Reactive Myelopoiesis Triggered by Lymphodepleting Chemotherapy Limits the Efficacy of Adoptive T Cell Therapy.Mol Ther. 2020 Jun 24 [Online ahead of print]MT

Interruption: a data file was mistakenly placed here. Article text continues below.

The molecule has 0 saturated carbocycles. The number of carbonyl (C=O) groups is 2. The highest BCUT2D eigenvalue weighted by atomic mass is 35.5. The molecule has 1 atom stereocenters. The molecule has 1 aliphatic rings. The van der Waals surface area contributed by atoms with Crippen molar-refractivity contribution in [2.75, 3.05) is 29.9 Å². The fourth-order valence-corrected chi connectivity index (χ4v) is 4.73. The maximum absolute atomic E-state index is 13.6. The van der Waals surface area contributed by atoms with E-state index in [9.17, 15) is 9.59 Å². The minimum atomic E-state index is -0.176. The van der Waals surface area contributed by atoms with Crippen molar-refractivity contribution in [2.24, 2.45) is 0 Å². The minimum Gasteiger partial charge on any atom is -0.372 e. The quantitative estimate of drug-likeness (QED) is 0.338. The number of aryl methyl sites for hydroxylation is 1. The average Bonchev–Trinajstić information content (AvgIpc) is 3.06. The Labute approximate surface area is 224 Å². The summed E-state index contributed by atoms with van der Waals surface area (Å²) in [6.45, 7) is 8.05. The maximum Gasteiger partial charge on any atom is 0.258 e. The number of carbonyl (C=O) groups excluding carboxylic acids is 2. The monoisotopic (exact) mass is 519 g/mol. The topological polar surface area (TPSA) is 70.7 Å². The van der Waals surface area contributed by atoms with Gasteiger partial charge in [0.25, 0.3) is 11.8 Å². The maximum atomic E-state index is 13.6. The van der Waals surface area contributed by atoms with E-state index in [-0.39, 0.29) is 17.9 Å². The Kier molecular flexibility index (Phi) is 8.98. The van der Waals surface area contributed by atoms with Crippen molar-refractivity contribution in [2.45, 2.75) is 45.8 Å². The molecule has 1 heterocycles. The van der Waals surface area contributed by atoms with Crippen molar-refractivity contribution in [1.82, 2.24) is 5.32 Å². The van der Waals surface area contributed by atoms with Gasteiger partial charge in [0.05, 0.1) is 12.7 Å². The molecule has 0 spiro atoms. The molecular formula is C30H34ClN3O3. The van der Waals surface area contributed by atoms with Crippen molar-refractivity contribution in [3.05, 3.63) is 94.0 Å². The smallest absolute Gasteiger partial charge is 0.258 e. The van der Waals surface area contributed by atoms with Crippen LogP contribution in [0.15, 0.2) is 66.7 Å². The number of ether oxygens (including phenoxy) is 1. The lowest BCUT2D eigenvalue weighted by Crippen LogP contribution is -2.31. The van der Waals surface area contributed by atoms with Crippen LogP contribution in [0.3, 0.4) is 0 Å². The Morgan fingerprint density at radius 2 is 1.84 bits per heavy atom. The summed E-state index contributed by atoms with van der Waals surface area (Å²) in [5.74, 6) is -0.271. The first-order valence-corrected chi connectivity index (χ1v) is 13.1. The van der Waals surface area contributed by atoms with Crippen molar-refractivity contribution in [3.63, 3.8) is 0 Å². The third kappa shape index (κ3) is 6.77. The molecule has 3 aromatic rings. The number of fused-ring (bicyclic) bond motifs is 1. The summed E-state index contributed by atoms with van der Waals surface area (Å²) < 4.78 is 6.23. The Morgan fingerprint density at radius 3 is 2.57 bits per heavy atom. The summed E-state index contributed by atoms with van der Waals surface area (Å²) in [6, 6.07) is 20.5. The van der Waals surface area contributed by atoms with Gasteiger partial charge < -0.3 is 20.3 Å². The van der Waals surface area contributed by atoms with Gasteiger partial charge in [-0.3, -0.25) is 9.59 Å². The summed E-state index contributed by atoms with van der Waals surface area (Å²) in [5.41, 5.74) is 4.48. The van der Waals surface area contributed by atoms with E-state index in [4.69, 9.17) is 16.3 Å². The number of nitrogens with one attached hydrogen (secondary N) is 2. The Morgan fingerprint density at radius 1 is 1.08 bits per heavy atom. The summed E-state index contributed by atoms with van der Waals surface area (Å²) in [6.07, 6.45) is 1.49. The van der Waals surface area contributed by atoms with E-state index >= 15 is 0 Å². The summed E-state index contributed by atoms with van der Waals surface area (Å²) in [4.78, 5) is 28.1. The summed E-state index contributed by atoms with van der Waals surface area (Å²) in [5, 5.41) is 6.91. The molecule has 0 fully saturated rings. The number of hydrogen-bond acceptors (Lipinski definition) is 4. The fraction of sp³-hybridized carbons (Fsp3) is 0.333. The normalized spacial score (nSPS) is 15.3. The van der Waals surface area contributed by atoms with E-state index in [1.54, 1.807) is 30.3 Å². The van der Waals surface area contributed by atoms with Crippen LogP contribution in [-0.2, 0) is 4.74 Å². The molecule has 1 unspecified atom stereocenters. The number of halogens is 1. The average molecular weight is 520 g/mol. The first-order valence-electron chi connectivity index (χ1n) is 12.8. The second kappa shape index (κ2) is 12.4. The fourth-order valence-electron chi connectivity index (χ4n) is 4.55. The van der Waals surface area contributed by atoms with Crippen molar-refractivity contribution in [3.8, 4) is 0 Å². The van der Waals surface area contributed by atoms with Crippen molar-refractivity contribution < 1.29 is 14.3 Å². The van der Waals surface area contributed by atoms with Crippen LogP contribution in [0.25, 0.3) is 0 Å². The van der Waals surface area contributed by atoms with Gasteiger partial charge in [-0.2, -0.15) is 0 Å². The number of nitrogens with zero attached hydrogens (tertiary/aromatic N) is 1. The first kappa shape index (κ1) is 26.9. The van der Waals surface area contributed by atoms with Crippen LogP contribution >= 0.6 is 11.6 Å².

Adoptive T cell therapy (ACT) in combination with lymphodepleting chemotherapy is an effective strategy to induce the eradication of tumors, providing long-term regression in cancer patients. Despite that lymphodepleting regimens condition the host for optimal engraftment and expansion of adoptively transferred T cells, lymphodepletion concomitantly promotes immunosuppression during the course of endogenous immune recovery. In this study, we have identified that lymphodepleting chemotherapy initiates the mobilization of hematopoietic progenitor cells that differentiate to immunosuppressive myeloid cells, leading to a dramatic increase of peripheral myeloid-derived suppressor cells (MDSCs). In melanoma and lung cancer patients, MDSCs rapidly expanded in the periphery within 1 week after completion of a lymphodepleting regimen and infusion of autologous tumor-infiltrating lymphocytes (TILs). This expansion was associated with disease progression, poor survival, and reduced TIL persistence in melanoma patients. We demonstrated that the interleukin 6 (IL-6)-driven differentiation of mobilized hematopoietic progenitor cells promoted the survival and immunosuppressive capacity of post-lymphodepletion MDSCs. Furthermore, the genetic abrogation or therapeutic inhibition of IL-6 in mouse models enhanced host survival and reduced tumor growth in mice that received ACT. Thus, the expansion of MDSCs in response to lymphodepleting chemotherapy may contribute to ACT failure, and targeting myeloid-mediated immunosuppression may support anti-tumor immune responses.